The Pros and Cons of a Revision Timetable
Timetables, timetables, timetables. We could spend a whole day with a calculator working out the requirement of hours per topic or subject and then slot them into our lifestyle during crazy revision periods. Some students create unbelievably detailed timetables which even show the time slots of mini sub-sections during the sub-section of a section. How effective is this activity as a way of aiding the dreaded revision process?
Before opening out this argument, the information I am telling you is highly subjective. You may disagree or agree with me. A lot of the pros and cons are based on my personal space.
When it comes to undertaking any form of productive work, we all draw up a timetable; at different levels of detail. If you are artistic, you may have motivation to even colour-code it. Some people timetable less precisely by creating a list and then prioritising the subject according to which has the most work or which subject is examined first. Whatever the kind of timetable you create, there are certainly advantages to this activity.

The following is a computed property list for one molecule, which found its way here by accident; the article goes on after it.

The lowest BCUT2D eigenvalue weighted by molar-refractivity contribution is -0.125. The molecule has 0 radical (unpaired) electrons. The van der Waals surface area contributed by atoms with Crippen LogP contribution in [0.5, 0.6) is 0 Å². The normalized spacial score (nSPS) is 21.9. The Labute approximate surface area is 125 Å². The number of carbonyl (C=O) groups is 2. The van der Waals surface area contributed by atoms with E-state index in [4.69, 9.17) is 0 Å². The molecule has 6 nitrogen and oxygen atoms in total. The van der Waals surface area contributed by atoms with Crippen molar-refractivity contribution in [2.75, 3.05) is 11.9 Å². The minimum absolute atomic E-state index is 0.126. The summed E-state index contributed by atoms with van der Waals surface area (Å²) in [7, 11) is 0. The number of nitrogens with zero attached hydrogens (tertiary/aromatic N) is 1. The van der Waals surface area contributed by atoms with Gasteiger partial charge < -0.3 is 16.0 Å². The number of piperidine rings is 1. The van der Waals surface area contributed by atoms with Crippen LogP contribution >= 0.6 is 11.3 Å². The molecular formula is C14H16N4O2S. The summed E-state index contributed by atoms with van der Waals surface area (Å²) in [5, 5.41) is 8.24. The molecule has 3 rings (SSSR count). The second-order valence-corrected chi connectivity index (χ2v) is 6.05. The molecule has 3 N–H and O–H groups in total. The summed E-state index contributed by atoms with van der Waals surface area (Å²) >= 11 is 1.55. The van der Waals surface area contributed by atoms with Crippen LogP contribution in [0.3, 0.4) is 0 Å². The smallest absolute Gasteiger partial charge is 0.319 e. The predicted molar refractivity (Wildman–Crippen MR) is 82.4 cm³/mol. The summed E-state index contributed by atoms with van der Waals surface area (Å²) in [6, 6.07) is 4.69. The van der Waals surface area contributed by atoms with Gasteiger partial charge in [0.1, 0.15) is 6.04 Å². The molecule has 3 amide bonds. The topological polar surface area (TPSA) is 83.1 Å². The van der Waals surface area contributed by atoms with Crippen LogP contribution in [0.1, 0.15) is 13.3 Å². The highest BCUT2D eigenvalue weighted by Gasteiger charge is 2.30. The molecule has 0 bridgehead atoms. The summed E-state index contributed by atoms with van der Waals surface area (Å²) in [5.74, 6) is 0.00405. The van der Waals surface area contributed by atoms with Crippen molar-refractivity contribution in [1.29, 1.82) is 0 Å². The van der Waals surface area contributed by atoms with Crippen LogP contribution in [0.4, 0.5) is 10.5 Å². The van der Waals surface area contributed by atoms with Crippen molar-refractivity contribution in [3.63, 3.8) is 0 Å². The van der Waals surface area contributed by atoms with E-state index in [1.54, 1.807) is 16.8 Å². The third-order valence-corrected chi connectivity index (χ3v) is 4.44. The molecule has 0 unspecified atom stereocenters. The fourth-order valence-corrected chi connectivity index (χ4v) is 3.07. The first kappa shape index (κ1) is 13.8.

Timetabling primarily acts as a way of reassuring yourself. For example in maths, you consider how long you might spend on each topic and then how long you can afford to spend on practice questions for each topic. Hence, whilst ticking all the boxes in your ‘things to revise’ list as you progress through the text book, it is evident you are ‘getting somewhere’. This is like going on a long journey and completing each leg of walking, getting further to that finishing line which will be rewarding. Any kind of timetabling allows you to tick things off a list and convinces you that you are being productive.
Timetabling can actually motivate you to work. Having a plan is a secure situation to be in, and can make revision seem less daunting. In addition, you are always more enthusiastic about getting down to something you have organised yourself. For those of us who draw the timetable in a table-format, you may associate the revision plan with the school timetable. It is to slot the revision of a subject or topic in the time that you normally study it at school or university. By trying to repeat the schedule of a typical school or university week, you preserve the discipline you have during term-time. This will help you to ‘get your head down’.
The big danger with timetabling is that it could be a COMPLETE WASTE OF TIME. All of the advantages I’ve explained above are assuming you stick to the timetable. Many people feel a timetable is a massive constraint. It can lead to you becoming très anti-social. I remember once refusing a trip out to watch ’17 Again’ at the cinema with my sister.
“Sorry it doesn’t really fit with my timetable. I could do it later on.”